- Hardcover: 400 pages
- Publisher: River City Publishing (September 15, 2002)
- Language: English
- ISBN-10: 1579660304
- ISBN-13: 978-1579660307
- Product Dimensions: 6.5 x 1.2 x 9.5 inches
- Shipping Weight: 1.9 pounds
- Average Customer Review: 8 customer reviews
- Amazon Best Sellers Rank: #4,879,026 in Books (See Top 100 in Books)
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Cloud Cuckoo Land Hardcover – September 15, 2002
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"...Cloud Cuckoo Land is remarkable for its scope, style, and wonderfully big heart." -- Bret Lott, author of Jewel, an Oprah's Book Club selection
"Cloud Cuckoo Land is an absolute original by a fresh new voice in fiction." -- contest judge Pat Conroy, author of The Prince of Tides
"Lisa Borders has given readers a masterful first novel filled with characters we can sink our teeth and hearts into." -- Denise Gess, author of Firestorm at Peshtigo
"This redemptive story of a talented young woman's musical journey will make your heart sing." -- contest judge Cassandra King, author of The Sunday Wife
From the Publisher
Cloud Cuckoo Land was selected by Pat Conroy and Cassandra King as the winner of the Fred Bonnie Memorial Award for Best First Novel.
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when she was 10. In the small town of Prairie Rose, Miri's singing talent was discovered in the church choir. But when her grandmother died, Miri's world came crashing down. From there began her journey through foster families, homeless hangouts in Austin, and ultimately to Philadelphia's underground rock scene. Miri, now a homeless street musician, and Jamie, a gay, talented musician from a wealthy family, form a band, Cloud Cuckoo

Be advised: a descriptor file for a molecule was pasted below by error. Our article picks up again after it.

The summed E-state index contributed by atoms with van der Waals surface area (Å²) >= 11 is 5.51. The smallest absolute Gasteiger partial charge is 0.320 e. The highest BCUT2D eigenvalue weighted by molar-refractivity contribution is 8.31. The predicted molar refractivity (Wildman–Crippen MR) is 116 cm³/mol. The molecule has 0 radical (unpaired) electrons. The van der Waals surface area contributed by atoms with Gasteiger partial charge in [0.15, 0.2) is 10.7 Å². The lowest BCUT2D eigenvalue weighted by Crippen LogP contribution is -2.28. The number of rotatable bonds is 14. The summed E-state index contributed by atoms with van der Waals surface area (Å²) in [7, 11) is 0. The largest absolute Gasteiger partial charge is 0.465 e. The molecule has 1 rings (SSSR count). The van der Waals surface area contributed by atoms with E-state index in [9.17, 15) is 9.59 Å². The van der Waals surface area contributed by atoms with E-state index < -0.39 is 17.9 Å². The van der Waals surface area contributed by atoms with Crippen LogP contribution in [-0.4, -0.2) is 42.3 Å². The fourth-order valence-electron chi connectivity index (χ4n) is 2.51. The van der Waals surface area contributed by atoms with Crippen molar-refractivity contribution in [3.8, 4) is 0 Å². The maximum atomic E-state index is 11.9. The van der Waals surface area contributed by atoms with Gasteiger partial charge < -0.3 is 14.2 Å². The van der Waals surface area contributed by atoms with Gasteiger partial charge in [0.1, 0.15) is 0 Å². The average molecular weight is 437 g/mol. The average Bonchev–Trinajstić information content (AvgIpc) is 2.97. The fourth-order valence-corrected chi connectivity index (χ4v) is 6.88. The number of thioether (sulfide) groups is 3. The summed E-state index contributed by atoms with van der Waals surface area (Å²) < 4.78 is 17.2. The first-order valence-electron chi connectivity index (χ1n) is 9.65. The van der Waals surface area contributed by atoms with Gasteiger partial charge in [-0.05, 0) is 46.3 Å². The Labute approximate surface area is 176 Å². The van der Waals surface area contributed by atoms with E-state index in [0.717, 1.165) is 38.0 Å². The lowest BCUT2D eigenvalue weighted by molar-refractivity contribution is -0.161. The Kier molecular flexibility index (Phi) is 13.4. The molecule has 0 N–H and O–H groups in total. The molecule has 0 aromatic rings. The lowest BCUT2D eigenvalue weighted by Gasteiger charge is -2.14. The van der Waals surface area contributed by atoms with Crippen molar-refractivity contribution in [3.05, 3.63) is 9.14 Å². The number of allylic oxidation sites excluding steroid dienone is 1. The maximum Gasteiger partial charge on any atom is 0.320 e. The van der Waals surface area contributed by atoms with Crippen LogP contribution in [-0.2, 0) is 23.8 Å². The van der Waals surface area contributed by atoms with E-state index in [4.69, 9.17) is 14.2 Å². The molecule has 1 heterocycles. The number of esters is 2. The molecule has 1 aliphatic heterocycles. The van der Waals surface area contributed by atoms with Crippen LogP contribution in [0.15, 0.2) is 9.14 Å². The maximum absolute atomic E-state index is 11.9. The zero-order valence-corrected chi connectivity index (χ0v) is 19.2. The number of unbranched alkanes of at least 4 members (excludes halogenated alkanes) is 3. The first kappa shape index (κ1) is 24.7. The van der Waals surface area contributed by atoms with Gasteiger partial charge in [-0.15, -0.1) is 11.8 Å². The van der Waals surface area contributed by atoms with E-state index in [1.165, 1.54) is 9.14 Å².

Land. Miri still struggles to put her past behind her, to not repeat her mother's mistakes of fleeing when things get tough and mistaking sex for love. Ultimately, Miri's story is about making a life for herself and acquiring a family from her collection of friends.
Well-written, thought-provoking, a great read!
Some books seem to evoke their own soundtrack, and this is one of them, from an old Patsy Cline song heard from a passing Cadillac on a flat Texas highway to early REM drifting out of a diner at 5 a.m. on a grey, haunted Philadelphia morning.
Cloud Cuckoo Land is realistic fiction that isn't mundane. Like the mythical place recalled by its title, this beautifully written novel has a strange magic that can't really be defined; it's hard to categorize and just as hard to forget.
I feel that way again now about those of you who have yet to read Lisa Borders' Cloud Cuckoo Land. Miri (short for Miriam) Ortiz has everything you'd ever want in a protagonist. She's lovable, smart, flawed, authentic, and layered as an onion. Experiencing the twisting road she traverses, starting with her less-than- perfect childhood in Prairie Rose, Texas, means not only the discovery of unknown and resonant worlds (foster homes of varying degrees of heartbreak; street life, at turns shadowy and joyful; the Philadelphia music scene in the 1980s) but also an opportunity to know these worlds through Miri's compelling and wholly original viewpoint.
And then there's Borders' language. Oh. So often we read books that feel affected, too self-aware, "workshopped" to death. Borders' prose, on the other hand, is at turns skippingly light and hauntingly fragile. There are turns of phrase in these pages that make you have to run and tell somebody.
Maybe I should stop being jealous, though, because the best thing about Cloud Cuckoo Land might be the feeling the author leaves you with after the book is done. Even in the face of Miri's upheavals, Borders manages to uplift with a non-saccharine kind of hope. In scenes that hover and drift back into the mind long after the cover is closed, Borders restores one's faith in in the power of human connections -- wherever and however one finds them.